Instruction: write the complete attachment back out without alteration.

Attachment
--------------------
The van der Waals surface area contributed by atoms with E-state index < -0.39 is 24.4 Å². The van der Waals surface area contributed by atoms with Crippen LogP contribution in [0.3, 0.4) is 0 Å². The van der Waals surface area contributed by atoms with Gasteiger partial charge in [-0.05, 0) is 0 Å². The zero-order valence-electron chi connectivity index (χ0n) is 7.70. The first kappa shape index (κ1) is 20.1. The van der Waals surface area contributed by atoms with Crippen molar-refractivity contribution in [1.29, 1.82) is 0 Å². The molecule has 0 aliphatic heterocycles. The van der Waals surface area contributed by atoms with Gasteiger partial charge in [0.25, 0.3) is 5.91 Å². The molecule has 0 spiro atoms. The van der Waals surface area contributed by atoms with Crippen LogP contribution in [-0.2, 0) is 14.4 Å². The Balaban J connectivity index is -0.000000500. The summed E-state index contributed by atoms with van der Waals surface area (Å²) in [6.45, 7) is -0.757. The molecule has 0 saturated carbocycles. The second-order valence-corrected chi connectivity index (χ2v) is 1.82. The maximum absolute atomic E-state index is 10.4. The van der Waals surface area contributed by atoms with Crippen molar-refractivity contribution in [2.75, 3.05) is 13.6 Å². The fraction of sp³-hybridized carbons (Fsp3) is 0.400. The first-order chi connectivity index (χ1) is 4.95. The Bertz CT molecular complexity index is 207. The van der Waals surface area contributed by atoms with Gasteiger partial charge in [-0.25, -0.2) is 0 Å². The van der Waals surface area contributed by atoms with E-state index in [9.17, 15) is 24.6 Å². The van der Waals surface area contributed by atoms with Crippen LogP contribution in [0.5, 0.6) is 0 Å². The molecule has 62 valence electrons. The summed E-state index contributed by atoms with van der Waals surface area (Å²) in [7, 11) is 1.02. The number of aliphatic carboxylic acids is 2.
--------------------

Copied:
The van der Waals surface area contributed by atoms with E-state index < -0.39 is 24.4 Å². The van der Waals surface area contributed by atoms with Crippen LogP contribution in [0.3, 0.4) is 0 Å². The van der Waals surface area contributed by atoms with Gasteiger partial charge in [-0.05, 0) is 0 Å². The zero-order valence-electron chi connectivity index (χ0n) is 7.70. The first kappa shape index (κ1) is 20.1. The van der Waals surface area contributed by atoms with Crippen molar-refractivity contribution in [1.29, 1.82) is 0 Å². The molecule has 0 aliphatic heterocycles. The van der Waals surface area contributed by atoms with Gasteiger partial charge in [0.25, 0.3) is 5.91 Å². The molecule has 0 spiro atoms. The van der Waals surface area contributed by atoms with Crippen LogP contribution in [-0.2, 0) is 14.4 Å². The Balaban J connectivity index is -0.000000500. The summed E-state index contributed by atoms with van der Waals surface area (Å²) in [6.45, 7) is -0.757. The molecule has 0 saturated carbocycles. The second-order valence-corrected chi connectivity index (χ2v) is 1.82. The maximum absolute atomic E-state index is 10.4. The van der Waals surface area contributed by atoms with Crippen molar-refractivity contribution in [2.75, 3.05) is 13.6 Å². The fraction of sp³-hybridized carbons (Fsp3) is 0.400. The first-order chi connectivity index (χ1) is 4.95. The Bertz CT molecular complexity index is 207. The van der Waals surface area contributed by atoms with Gasteiger partial charge in [-0.25, -0.2) is 0 Å². The van der Waals surface area contributed by atoms with E-state index in [9.17, 15) is 24.6 Å². The van der Waals surface area contributed by atoms with Crippen LogP contribution in [0.5, 0.6) is 0 Å². The molecule has 62 valence electrons. The summed E-state index contributed by atoms with van der Waals surface area (Å²) in [7, 11) is 1.02. The number of aliphatic carboxylic acids is 2.